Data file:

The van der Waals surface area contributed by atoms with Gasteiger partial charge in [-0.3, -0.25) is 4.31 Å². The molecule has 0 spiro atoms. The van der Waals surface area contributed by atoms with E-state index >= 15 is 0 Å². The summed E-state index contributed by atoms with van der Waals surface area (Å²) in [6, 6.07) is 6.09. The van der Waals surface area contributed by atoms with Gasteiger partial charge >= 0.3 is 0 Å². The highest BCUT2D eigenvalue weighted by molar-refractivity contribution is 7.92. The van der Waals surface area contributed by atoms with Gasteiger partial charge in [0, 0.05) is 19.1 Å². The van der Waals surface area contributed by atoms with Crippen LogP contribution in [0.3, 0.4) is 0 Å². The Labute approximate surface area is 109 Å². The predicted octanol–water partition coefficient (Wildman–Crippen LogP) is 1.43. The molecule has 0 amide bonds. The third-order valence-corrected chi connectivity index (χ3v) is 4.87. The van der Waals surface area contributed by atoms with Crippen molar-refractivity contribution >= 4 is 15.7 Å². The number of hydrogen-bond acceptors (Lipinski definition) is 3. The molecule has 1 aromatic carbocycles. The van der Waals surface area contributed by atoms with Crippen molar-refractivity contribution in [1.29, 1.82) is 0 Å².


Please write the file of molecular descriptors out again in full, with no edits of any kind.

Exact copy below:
The van der Waals surface area contributed by atoms with Gasteiger partial charge in [-0.3, -0.25) is 4.31 Å². The molecule has 0 spiro atoms. The van der Waals surface area contributed by atoms with E-state index >= 15 is 0 Å². The summed E-state index contributed by atoms with van der Waals surface area (Å²) in [6, 6.07) is 6.09. The van der Waals surface area contributed by atoms with Gasteiger partial charge >= 0.3 is 0 Å². The highest BCUT2D eigenvalue weighted by molar-refractivity contribution is 7.92. The van der Waals surface area contributed by atoms with Gasteiger partial charge in [0, 0.05) is 19.1 Å². The van der Waals surface area contributed by atoms with Crippen LogP contribution in [0.3, 0.4) is 0 Å². The Labute approximate surface area is 109 Å². The predicted octanol–water partition coefficient (Wildman–Crippen LogP) is 1.43. The molecule has 0 amide bonds. The third-order valence-corrected chi connectivity index (χ3v) is 4.87. The van der Waals surface area contributed by atoms with Crippen molar-refractivity contribution >= 4 is 15.7 Å². The number of hydrogen-bond acceptors (Lipinski definition) is 3. The molecule has 1 aromatic carbocycles. The van der Waals surface area contributed by atoms with Crippen molar-refractivity contribution in [1.29, 1.82) is 0 Å².